Such chemistry could make battery prices be really low, depending on what it is.
Imagine a modern battery without cobalt. That is not difficult: they are already for sale. Now imagine one without nickel. We have LFP, right? Well, CATL has recently disclosed it is working on a new battery without cobalt and nickel. And no, it is not LFP, but something new. What sort of chemistry could this be?
The information came from Meng Xiangfeng, a senior executive at the giant Chinese battery manufacturer. He was in an industry conference at the China Association of Automobile Manufacturers in Shanghai when he talked about this new battery, according to Reuters.
Unfortunately, that was pretty much all the executive said about the new battery apart from the fact that CATL's goal is to avoid expensive metals. If cost is the concern, we can assume the new chemistry has the goal of lowering battery prices without losing too much performance.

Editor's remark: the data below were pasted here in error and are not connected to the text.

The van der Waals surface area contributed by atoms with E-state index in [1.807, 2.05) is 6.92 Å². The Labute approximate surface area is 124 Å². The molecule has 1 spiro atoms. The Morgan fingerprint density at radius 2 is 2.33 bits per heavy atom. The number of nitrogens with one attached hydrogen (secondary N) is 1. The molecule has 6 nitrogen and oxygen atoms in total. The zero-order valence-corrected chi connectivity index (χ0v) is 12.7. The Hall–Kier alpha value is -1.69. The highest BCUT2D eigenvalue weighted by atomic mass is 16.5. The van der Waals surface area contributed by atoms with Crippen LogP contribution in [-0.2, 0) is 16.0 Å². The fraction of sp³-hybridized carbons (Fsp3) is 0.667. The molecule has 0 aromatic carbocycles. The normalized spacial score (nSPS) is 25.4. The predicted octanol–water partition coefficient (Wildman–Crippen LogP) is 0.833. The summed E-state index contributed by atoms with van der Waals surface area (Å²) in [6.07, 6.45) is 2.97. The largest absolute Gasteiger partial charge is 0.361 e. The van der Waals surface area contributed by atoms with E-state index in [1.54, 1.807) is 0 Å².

In other words, this solution could compete with LFP in terms of cost, but we have no idea how it would perform regarding energy density. What we can imagine is that it is competitive. Otherwise, the world's biggest battery manufacturer would not care to develop it nor to go public about doing so. We'd bet CATL will announce more details in the next few months.
For our readers that are also specialists in batteries, we leave these questions: what could this new chemistry be? Li-S, perhaps? Which other known chemistries would fit the description Xiangfeng gave at the conference?
Whatever this is, any solution that helps to bring battery prices down is welcome. EV adoption needs more affordable cars to pick up more aggressively. It also needs to address environmental concerns that replacing engines for motors will not be just a matter of choosing what we want to kill the world with: oil or mining.